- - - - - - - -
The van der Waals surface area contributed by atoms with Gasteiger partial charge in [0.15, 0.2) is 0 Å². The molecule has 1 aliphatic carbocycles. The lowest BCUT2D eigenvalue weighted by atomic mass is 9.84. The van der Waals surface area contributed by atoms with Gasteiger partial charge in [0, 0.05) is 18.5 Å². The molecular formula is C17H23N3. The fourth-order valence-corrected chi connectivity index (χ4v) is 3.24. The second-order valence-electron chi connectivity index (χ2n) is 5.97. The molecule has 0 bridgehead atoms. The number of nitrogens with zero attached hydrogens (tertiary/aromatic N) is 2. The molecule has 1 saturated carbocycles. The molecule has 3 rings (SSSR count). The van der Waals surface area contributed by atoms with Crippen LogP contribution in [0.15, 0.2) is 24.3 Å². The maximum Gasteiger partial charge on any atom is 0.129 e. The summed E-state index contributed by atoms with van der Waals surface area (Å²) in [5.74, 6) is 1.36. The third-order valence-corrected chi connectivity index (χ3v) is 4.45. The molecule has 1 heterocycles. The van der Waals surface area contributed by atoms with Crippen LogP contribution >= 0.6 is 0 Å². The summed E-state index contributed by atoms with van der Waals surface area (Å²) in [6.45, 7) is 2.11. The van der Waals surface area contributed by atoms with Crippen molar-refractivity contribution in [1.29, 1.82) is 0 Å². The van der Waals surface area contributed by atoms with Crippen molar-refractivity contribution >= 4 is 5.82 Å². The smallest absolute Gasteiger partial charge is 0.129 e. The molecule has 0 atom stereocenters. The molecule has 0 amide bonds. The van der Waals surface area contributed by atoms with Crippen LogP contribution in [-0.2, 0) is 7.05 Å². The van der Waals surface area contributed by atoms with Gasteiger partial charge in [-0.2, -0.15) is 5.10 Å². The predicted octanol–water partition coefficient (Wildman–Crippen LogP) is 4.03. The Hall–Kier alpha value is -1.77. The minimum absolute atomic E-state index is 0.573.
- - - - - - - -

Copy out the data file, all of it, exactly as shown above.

The van der Waals surface area contributed by atoms with Gasteiger partial charge in [0.15, 0.2) is 0 Å². The molecule has 1 aliphatic carbocycles. The lowest BCUT2D eigenvalue weighted by atomic mass is 9.84. The van der Waals surface area contributed by atoms with Gasteiger partial charge in [0, 0.05) is 18.5 Å². The molecular formula is C17H23N3. The fourth-order valence-corrected chi connectivity index (χ4v) is 3.24. The second-order valence-electron chi connectivity index (χ2n) is 5.97. The molecule has 0 bridgehead atoms. The number of nitrogens with zero attached hydrogens (tertiary/aromatic N) is 2. The molecule has 1 saturated carbocycles. The molecule has 3 rings (SSSR count). The van der Waals surface area contributed by atoms with Crippen LogP contribution in [0.15, 0.2) is 24.3 Å². The maximum Gasteiger partial charge on any atom is 0.129 e. The summed E-state index contributed by atoms with van der Waals surface area (Å²) in [5.74, 6) is 1.36. The third-order valence-corrected chi connectivity index (χ3v) is 4.45. The molecule has 1 heterocycles. The van der Waals surface area contributed by atoms with Crippen LogP contribution >= 0.6 is 0 Å². The summed E-state index contributed by atoms with van der Waals surface area (Å²) in [6.45, 7) is 2.11. The van der Waals surface area contributed by atoms with Crippen molar-refractivity contribution in [1.29, 1.82) is 0 Å². The van der Waals surface area contributed by atoms with Crippen molar-refractivity contribution >= 4 is 5.82 Å². The smallest absolute Gasteiger partial charge is 0.129 e. The molecule has 0 atom stereocenters. The molecule has 0 amide bonds. The van der Waals surface area contributed by atoms with Crippen LogP contribution in [-0.2, 0) is 7.05 Å². The van der Waals surface area contributed by atoms with Gasteiger partial charge in [-0.2, -0.15) is 5.10 Å². The predicted octanol–water partition coefficient (Wildman–Crippen LogP) is 4.03. The Hall–Kier alpha value is -1.77. The minimum absolute atomic E-state index is 0.573.